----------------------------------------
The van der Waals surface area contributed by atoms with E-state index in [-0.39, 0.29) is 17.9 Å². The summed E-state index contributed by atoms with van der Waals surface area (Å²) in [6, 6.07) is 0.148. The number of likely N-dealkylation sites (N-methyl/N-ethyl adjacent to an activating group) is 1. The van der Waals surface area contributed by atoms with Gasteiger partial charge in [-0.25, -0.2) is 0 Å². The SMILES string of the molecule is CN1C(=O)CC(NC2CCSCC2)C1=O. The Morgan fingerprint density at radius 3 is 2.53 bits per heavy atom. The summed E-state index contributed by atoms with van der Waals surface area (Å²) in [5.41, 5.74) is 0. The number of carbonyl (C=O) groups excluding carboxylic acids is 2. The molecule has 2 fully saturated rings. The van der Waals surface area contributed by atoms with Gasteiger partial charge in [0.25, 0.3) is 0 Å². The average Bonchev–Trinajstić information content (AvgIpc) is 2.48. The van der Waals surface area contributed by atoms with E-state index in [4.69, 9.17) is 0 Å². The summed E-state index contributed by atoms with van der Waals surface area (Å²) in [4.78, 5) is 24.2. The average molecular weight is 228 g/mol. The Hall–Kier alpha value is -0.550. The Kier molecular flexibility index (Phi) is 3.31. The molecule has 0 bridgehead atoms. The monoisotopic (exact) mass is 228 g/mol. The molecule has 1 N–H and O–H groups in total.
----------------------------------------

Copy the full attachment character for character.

The van der Waals surface area contributed by atoms with E-state index in [-0.39, 0.29) is 17.9 Å². The summed E-state index contributed by atoms with van der Waals surface area (Å²) in [6, 6.07) is 0.148. The number of likely N-dealkylation sites (N-methyl/N-ethyl adjacent to an activating group) is 1. The van der Waals surface area contributed by atoms with Gasteiger partial charge in [-0.25, -0.2) is 0 Å². The SMILES string of the molecule is CN1C(=O)CC(NC2CCSCC2)C1=O. The Morgan fingerprint density at radius 3 is 2.53 bits per heavy atom. The summed E-state index contributed by atoms with van der Waals surface area (Å²) in [5.41, 5.74) is 0. The number of carbonyl (C=O) groups excluding carboxylic acids is 2. The molecule has 2 fully saturated rings. The van der Waals surface area contributed by atoms with Gasteiger partial charge in [0.25, 0.3) is 0 Å². The average Bonchev–Trinajstić information content (AvgIpc) is 2.48. The van der Waals surface area contributed by atoms with E-state index in [4.69, 9.17) is 0 Å². The summed E-state index contributed by atoms with van der Waals surface area (Å²) in [4.78, 5) is 24.2. The average molecular weight is 228 g/mol. The Hall–Kier alpha value is -0.550. The Kier molecular flexibility index (Phi) is 3.31. The molecule has 0 bridgehead atoms. The monoisotopic (exact) mass is 228 g/mol. The molecule has 1 N–H and O–H groups in total.